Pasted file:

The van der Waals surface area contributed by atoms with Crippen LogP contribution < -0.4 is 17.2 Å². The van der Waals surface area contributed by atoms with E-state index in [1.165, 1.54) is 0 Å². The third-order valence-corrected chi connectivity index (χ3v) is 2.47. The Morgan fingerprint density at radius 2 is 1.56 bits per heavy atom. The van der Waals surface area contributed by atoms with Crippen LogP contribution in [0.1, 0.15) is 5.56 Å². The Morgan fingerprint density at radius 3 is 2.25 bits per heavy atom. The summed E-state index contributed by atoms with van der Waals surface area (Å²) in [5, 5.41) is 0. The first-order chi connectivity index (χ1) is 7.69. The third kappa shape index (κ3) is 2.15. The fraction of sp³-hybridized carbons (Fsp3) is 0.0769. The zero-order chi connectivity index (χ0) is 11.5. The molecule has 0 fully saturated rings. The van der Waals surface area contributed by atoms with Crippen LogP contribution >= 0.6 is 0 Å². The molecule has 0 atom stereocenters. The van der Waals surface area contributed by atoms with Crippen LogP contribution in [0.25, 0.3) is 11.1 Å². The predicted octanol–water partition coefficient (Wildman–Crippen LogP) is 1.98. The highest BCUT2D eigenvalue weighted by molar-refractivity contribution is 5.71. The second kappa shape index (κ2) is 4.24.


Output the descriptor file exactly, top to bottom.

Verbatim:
The van der Waals surface area contributed by atoms with Crippen LogP contribution < -0.4 is 17.2 Å². The van der Waals surface area contributed by atoms with E-state index in [1.165, 1.54) is 0 Å². The third-order valence-corrected chi connectivity index (χ3v) is 2.47. The Morgan fingerprint density at radius 2 is 1.56 bits per heavy atom. The van der Waals surface area contributed by atoms with Crippen LogP contribution in [0.1, 0.15) is 5.56 Å². The Morgan fingerprint density at radius 3 is 2.25 bits per heavy atom. The summed E-state index contributed by atoms with van der Waals surface area (Å²) in [5, 5.41) is 0. The first-order chi connectivity index (χ1) is 7.69. The third kappa shape index (κ3) is 2.15. The fraction of sp³-hybridized carbons (Fsp3) is 0.0769. The zero-order chi connectivity index (χ0) is 11.5. The molecule has 0 fully saturated rings. The van der Waals surface area contributed by atoms with Crippen LogP contribution >= 0.6 is 0 Å². The molecule has 0 atom stereocenters. The van der Waals surface area contributed by atoms with Crippen LogP contribution in [0.25, 0.3) is 11.1 Å². The predicted octanol–water partition coefficient (Wildman–Crippen LogP) is 1.98. The highest BCUT2D eigenvalue weighted by molar-refractivity contribution is 5.71. The second kappa shape index (κ2) is 4.24.